Kickstarter Preview: Dawn of Peacemakers

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All images shown are from a prototype copy of the game.

Dawn of Peacemakers is a big game. It’s big without being messy, it’s involved but not convoluted, and whilst complex it’s extremely straightforward to play. Having dipped into wargames and miniatures games this past year (see my posts from March & August for more on that) and campaign games with evolving story (such as Arkham Horror: The Card Game) Dawn of Peacemakers seemed to fit quite nicely into my exploration.

I was familiar with the work of Sami Laakso, the one-man team behind Snowdale Design. Although I won’t talk too much about his previous work I will say that I loved Dale of Merchants 1 & 2. They are fast paced thinky deck builders with adorable cards that interacted in a wonderful way.

Set in the same fictional universe of Dale, I wondered if Dawn would be able to capture the essence of Sami’s previous games. Well let me begin by saying it’s such a completely different game that it removes itself from Dale of Merchants a fair bit- but the wonderful animal folk and clever multi-use cards remain. What we get instead of deckbuilding is a tactical wargame, with an ever-changing modular board and clever narrative running throughout.

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You can play cooperatively (each with their own set of cards) solo, or as a skirmish, which will pit players against one another. You draw cards each turn from the resource deck, and either use for either their ability or icons. You draw and execute order cards for each side and resolve them using the companion’s attributes. Ultimately you want to lower the motivation on both sides to reach a peaceful conclusion. When the end of scenario is triggered you delve into the manual to find out what happens next.

I tried all three modes, and co-op was especially fun. I forget how good co-op games can be when you play with the right people. Dawn was great for group strategy and to feel a sense of solidarity, and most importantly it made us want to play on to discover what happens next.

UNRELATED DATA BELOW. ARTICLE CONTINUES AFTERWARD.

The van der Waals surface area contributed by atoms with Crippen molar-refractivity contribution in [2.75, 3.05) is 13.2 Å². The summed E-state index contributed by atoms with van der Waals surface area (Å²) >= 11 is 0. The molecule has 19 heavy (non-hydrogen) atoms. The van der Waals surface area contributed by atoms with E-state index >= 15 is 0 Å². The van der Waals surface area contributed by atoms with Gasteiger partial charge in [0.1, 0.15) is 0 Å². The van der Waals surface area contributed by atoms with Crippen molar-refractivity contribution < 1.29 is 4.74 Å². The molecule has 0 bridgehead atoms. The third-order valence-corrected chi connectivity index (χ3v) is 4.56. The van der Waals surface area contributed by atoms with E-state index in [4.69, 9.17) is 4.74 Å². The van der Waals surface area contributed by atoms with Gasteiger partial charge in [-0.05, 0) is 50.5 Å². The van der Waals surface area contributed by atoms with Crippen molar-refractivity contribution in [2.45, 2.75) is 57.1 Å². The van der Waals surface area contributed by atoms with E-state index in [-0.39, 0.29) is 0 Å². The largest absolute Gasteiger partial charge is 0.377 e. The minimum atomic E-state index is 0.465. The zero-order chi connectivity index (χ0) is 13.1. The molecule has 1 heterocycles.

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What I really liked was how Dawn turns wargaming on its head- instead of making war we want to keep the peace. Despite the package and premise being fairly soft there’s plenty of battling to be done on the terrain, because sometimes keeping the peace means ‘retreating’ characters (and when I say that I mean permanently) which are standees in the prototype, and will hopefully be fully fledged minis in the final game. You can lower motivation by retreating companions with attacks and striking at the right time, therefore not allowing one side to be victorious over the other. We are also fortifying companions, leading them to safety and managing the order deck to work in our favour. As simple as the gameplay is there’s also a lot to be considered. I think there is enough balancing and strategy in Dawn to satisfy wargame & mini enthusiasts, but enough hand management to appeal to regular tabletop gamers.

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The story aspect works very well, and whilst you can choose to ‘get into it’ or play without reading the narrative it definitely lends to the gaming experience to try the former. Whilst it works as a solo game, it can be slightly lonely with a longer duration, but that really depends on the individual player. It’s a good idea to play the co-op game before attempting the skirmish, as this will teach you the game before going head-to-head with an opponent. Then you can go it alone with for some strategy laden conflict related fun.

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What struck me most about the game was just how much has gone into the development. There are many scenarios (all of which have different outcomes), further pieces to unlock and characters with brilliantly thematic abilities, with lovingly drawn illustrations to match. It really is a very well crafted design.

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The only drawback for me personally is the time factor. With a slightly fiddly set up and fairly lengthy duration it’s not ideal for the time poor. I feel like I only scratched the surface of the game after several plays. But– as with many other games of this nature- it’s worth persisting with if the payoff is worth it. And I believe Dawn of Peacemakers is.

The Kickstarter is now live, so head over to marvel the minis, read the rulebook or watch the play through video! You can read my interview with Sami here.

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